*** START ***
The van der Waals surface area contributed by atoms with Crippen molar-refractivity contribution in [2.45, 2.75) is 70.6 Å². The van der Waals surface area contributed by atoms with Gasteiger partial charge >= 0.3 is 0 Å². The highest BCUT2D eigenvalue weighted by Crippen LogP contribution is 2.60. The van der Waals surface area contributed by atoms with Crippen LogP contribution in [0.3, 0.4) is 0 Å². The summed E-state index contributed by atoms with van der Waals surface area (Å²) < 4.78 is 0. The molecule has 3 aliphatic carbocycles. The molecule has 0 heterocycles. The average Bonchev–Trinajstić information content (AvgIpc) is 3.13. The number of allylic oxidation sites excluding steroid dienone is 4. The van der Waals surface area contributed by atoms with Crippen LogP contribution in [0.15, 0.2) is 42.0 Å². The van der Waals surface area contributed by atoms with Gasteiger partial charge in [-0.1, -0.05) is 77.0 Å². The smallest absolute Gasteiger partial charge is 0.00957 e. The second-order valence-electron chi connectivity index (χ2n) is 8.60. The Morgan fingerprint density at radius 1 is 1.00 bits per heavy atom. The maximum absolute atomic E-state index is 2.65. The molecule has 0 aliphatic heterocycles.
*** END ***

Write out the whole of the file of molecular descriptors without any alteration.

The van der Waals surface area contributed by atoms with Crippen molar-refractivity contribution in [2.45, 2.75) is 70.6 Å². The van der Waals surface area contributed by atoms with Gasteiger partial charge >= 0.3 is 0 Å². The highest BCUT2D eigenvalue weighted by Crippen LogP contribution is 2.60. The van der Waals surface area contributed by atoms with Crippen LogP contribution in [0.3, 0.4) is 0 Å². The summed E-state index contributed by atoms with van der Waals surface area (Å²) < 4.78 is 0. The molecule has 3 aliphatic carbocycles. The molecule has 0 heterocycles. The average Bonchev–Trinajstić information content (AvgIpc) is 3.13. The number of allylic oxidation sites excluding steroid dienone is 4. The van der Waals surface area contributed by atoms with Crippen LogP contribution in [0.15, 0.2) is 42.0 Å². The van der Waals surface area contributed by atoms with Gasteiger partial charge in [-0.1, -0.05) is 77.0 Å². The smallest absolute Gasteiger partial charge is 0.00957 e. The second-order valence-electron chi connectivity index (χ2n) is 8.60. The Morgan fingerprint density at radius 1 is 1.00 bits per heavy atom. The maximum absolute atomic E-state index is 2.65. The molecule has 0 aliphatic heterocycles.